Concept of Decoupling
The basic decoupling definition is to separate objects. Decoupling to isolate sound is most commonly done with resilient sound clips, resilient channel, or specialty framing like double stud or staggered stud walls. Sound vibrations will transfer easiest from material to material rather than through open space. An example of this would be sound transfer from drywall to framing and then to the drywall on the other side. Stop this transfer with acoustic decoupling by reducing the number of connections (resilient sound clips) or by breaking the path entirely (specialty framing).
USING RESILIENT SOUND CLIPS TO DECOUPLE
Quality resilient sound clips are small metal and rubber pieces that attach to the framing with screws. Metal furring hat channel inserts into the clips with drywall is fastened to the channel. Clips provide acoustic decoupling by suspending the drywall on the furring hat channel about 1-1/2″ from the framing. Not all clips are equal, only the well engineered clips with a soft rubber base can achieve results meeting or exceeding double stud walls. Other than the design of the clip, the two reasons resilient clips perform so well are 1) the minimal number of connections between the framing and drywall, and 2) the flex allowed in the channel within the wide 48” span between each clip.
The increase in performance by using resilient sound clips (GenieClip® RST) is significantly better than the performance of a staggered stud wall and nearly equal to the performance of double stud walls with three inch spacing. Resilient sound clips also provide an affordable alternative for achieving a high rating in a decoupled ceiling without setting up independently framed joists, i.e. room within a room design.
USING FRAMING TO DECOUPLE
The room within a room concept, acoustic decoupling the framing from the existing structure, is a powerful way to isolate sound with minimal use of acoustic isolation products. Double stud framing a room with three inch spacing between walls will generally perform slightly better than a GenieClip® RST system. Extending the spacing to six inches will provide noticeably superior performance over any resilient clip system with most gains in the lowest frequencies. A true room within a room design will have independent stud walls and independent ceiling joists. The performance of staggered stud walls is not as significant as assumed by most. A standard framed wall with Green Glue Compound will rate about as well as a staggered stud wall. The double wall framing of each side of the wall might not touch the other side, but the studs are still ultimately connected to the top and bottom plates.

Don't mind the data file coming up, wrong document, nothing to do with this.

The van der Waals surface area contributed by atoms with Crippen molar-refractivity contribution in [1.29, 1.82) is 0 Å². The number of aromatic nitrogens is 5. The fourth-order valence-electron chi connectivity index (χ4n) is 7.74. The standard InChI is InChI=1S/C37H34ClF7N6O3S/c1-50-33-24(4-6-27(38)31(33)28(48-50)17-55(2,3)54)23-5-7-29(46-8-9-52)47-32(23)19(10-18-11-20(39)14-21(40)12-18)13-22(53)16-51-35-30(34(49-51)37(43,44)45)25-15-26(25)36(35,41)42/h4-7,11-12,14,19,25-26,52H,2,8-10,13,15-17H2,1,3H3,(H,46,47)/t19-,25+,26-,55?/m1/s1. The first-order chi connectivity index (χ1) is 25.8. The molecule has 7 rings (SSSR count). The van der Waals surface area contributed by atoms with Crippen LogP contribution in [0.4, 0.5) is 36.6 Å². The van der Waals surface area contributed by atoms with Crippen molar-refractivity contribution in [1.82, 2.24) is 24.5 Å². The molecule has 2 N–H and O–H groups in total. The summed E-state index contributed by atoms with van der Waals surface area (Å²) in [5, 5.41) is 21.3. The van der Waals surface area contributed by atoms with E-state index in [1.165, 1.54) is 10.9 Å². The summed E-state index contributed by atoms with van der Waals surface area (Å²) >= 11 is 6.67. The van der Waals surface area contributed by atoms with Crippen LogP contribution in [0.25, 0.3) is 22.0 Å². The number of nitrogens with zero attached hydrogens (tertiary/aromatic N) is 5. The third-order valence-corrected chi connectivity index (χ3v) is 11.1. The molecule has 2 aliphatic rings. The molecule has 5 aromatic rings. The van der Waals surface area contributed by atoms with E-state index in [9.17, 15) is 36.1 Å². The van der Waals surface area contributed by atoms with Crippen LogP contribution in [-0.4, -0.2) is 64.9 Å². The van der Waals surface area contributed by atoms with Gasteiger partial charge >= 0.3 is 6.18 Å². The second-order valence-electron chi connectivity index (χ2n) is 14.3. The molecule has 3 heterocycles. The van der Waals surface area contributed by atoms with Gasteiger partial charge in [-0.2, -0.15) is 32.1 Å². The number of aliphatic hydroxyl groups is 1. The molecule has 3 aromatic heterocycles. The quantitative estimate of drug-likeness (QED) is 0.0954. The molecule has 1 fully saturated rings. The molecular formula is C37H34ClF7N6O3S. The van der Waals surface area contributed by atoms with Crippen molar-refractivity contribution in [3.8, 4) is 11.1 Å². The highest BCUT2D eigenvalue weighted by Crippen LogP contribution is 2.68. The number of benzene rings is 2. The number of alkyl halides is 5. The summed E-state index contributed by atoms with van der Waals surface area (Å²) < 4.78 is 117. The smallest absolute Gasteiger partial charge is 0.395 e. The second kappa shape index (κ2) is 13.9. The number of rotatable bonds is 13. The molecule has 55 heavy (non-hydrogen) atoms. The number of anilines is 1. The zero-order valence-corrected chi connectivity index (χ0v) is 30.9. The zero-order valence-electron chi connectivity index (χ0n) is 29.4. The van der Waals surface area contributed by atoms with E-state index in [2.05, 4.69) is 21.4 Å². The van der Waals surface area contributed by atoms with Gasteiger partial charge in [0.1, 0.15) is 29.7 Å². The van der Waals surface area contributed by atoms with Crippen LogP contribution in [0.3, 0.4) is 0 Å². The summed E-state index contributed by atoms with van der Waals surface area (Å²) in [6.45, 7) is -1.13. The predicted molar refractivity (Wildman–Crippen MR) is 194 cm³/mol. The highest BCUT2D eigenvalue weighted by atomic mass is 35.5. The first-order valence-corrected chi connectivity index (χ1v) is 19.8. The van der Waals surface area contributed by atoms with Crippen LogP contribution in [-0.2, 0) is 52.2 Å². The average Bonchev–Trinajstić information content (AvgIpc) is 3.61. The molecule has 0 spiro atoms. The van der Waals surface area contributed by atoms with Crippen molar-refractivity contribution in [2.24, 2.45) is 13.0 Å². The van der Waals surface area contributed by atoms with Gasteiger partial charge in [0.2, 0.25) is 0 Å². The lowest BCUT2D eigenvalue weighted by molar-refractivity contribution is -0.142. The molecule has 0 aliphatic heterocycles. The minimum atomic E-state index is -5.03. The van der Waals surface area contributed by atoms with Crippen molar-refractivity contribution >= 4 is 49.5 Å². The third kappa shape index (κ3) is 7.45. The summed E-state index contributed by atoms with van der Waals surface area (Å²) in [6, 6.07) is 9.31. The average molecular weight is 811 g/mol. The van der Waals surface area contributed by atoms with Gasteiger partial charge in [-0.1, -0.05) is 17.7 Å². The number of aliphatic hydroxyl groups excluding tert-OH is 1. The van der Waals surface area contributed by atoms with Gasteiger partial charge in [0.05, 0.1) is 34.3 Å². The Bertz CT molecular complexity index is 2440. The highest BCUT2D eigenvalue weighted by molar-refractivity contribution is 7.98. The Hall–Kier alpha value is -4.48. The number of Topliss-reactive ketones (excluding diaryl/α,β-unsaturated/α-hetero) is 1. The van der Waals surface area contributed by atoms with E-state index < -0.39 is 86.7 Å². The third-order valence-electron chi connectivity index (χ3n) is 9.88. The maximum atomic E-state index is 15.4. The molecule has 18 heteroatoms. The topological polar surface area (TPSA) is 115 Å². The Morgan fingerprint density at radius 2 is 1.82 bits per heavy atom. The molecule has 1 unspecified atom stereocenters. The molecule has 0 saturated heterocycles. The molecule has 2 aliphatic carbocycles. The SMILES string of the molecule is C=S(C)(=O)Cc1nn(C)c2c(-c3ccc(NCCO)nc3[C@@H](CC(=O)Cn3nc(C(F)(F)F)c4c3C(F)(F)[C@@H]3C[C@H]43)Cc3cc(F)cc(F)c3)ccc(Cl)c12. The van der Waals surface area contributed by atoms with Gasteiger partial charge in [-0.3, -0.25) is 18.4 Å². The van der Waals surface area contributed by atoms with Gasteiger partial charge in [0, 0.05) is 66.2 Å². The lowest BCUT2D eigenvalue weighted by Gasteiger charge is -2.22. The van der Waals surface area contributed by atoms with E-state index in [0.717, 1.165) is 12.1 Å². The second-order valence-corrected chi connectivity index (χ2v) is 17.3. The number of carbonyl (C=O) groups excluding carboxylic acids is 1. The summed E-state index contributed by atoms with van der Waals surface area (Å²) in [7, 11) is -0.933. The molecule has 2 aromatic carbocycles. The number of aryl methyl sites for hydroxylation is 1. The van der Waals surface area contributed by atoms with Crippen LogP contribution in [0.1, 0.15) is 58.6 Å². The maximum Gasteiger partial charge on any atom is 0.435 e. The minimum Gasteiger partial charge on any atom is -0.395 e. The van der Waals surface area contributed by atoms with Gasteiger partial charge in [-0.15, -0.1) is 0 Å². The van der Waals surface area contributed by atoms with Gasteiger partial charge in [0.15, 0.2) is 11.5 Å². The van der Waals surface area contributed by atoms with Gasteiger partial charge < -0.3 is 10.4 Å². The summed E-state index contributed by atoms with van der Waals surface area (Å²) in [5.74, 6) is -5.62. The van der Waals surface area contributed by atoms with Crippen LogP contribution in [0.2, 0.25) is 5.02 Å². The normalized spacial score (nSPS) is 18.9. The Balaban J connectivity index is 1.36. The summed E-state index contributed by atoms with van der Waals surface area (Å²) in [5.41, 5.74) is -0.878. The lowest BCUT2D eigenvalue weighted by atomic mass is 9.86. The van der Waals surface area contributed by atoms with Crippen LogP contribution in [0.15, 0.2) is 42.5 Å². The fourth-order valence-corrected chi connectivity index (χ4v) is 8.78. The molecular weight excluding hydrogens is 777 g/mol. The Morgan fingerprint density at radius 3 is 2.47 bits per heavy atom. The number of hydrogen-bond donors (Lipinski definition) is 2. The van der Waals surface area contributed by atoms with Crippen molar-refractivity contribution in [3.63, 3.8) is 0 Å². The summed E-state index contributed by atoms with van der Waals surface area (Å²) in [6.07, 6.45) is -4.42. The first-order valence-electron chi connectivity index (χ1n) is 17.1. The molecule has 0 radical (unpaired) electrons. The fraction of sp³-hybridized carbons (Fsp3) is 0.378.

The issue of flanking (sound transferring indirectly through framing) is a problem with double and staggered stud walls. The top and bottom plate of the wall still tie directly into the framing above and beneath the wall. Resolve flanking through the top plate by decoupling it from the ceiling joists using the GenieClip® LB. The GenieClip® LB should be spaced every 2′ along the top plate with a clip on each end. Using Green Glue Compound in a double or staggered stud wall has considerable value because of the flanking issues common with this framing method.
VALUE OF INSULATION IN DECOUPLED ASSEMBLIES
In coupled assemblies, meaning the drywall or wood fixes to the framing, the sound will pass through the assembly with ease. This transfer will occur mainly through the framing connections effectively bypassing the insulation in the open cavities, reducing the value of the insulation considerably. In decoupled assemblies, the sound transfer through the framing is reduced significantly. The remaining path of travel for the sound is directly through the mass of the assembly as well as the open cavities. Because of this, the importance of the insulation in the assembly is much greater.